Federal audit shows Yale's Medicare billing practices in good health

     
   

The Office of Inspector General of the U.S. Department of Health and Human Services (HHS) has given the School of Medicine a clean bill of health regarding its Medicare billing practices at Yale-New Haven Hospital. The School of Medicine was one of 49 institutions nationwide notified that they would be audited under the HHS Physicians at Teaching Hospitals (PATH) audit program.

Under Medicare rules, teaching physicians are permitted to bill for care they directly provide to patients. In addition, if the care is provided by a resident, the teaching physician supervising the resident can bill for those services only if he or she is sufficiently involved in the care, and if that involvement is appropriately documented. How much involvement was sufficient and what kind of documentation was required were matters of debate and confusion until HHS adopted new regulations in 1996 that attempted to clarify these issues.

The HHS PATH audit program has focused on Medicare payments to teaching physicians in academic medical centers for care provided before the new regulations were issued. Many academic medical centers have complained that the PATH audits are unfairly applying the new rules retroactively, finding innocent errors caused by confusion and unfairly calling them fraud.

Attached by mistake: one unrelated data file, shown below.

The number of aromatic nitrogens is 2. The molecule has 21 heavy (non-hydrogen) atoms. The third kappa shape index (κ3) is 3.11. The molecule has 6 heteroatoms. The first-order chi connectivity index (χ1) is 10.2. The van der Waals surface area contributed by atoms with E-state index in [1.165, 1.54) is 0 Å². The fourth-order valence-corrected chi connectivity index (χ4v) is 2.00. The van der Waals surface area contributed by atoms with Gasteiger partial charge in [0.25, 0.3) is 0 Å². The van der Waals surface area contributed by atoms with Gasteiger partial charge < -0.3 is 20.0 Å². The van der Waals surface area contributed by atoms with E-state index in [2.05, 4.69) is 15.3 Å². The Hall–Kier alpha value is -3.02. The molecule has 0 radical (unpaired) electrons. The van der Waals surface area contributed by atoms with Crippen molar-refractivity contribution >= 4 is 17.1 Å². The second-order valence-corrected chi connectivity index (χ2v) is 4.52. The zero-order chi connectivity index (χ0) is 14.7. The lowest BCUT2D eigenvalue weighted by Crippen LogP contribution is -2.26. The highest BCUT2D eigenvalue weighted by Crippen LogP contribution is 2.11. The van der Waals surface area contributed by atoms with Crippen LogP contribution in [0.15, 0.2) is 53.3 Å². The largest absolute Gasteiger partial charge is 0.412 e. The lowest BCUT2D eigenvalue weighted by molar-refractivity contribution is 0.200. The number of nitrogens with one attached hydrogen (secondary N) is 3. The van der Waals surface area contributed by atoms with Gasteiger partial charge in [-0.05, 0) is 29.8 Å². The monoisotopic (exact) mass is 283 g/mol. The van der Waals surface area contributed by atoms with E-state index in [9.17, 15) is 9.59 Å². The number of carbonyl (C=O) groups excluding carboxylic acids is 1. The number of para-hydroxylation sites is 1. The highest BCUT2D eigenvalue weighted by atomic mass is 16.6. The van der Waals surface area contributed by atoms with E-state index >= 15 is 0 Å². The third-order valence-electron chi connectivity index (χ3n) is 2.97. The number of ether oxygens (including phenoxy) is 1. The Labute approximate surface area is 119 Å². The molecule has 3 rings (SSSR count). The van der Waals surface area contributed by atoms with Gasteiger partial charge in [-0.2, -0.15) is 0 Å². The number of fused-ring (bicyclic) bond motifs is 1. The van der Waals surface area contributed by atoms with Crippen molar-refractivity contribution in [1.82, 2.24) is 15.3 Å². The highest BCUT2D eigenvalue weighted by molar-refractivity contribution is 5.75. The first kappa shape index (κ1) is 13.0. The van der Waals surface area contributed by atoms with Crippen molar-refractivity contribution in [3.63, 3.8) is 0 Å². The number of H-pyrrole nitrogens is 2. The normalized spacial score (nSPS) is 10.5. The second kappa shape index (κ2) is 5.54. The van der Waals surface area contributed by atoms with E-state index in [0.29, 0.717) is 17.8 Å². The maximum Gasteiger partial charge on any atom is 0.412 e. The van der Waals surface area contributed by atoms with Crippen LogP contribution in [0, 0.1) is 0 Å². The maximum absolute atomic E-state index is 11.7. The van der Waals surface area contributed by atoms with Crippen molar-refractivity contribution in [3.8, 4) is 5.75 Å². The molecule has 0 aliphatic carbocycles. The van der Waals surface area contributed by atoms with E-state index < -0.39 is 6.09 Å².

The audit at Yale began in August 1996, and auditors reviewed a sample of Medicare payments to Yale School of Medicine for patients seen by Yale faculty physicians in 1994. The HHS auditors' conclusion: Yale is in compliance. "The results of this audit show Yale's commitment to compliance," said Dean David A. Kessler, M.D. "Compliance is difficult at times because the rules and regulations are complex and sometimes unclear. For Yale to have come through this audit so well is a tribute to the doctors and administrators at the School of Medicine."


 

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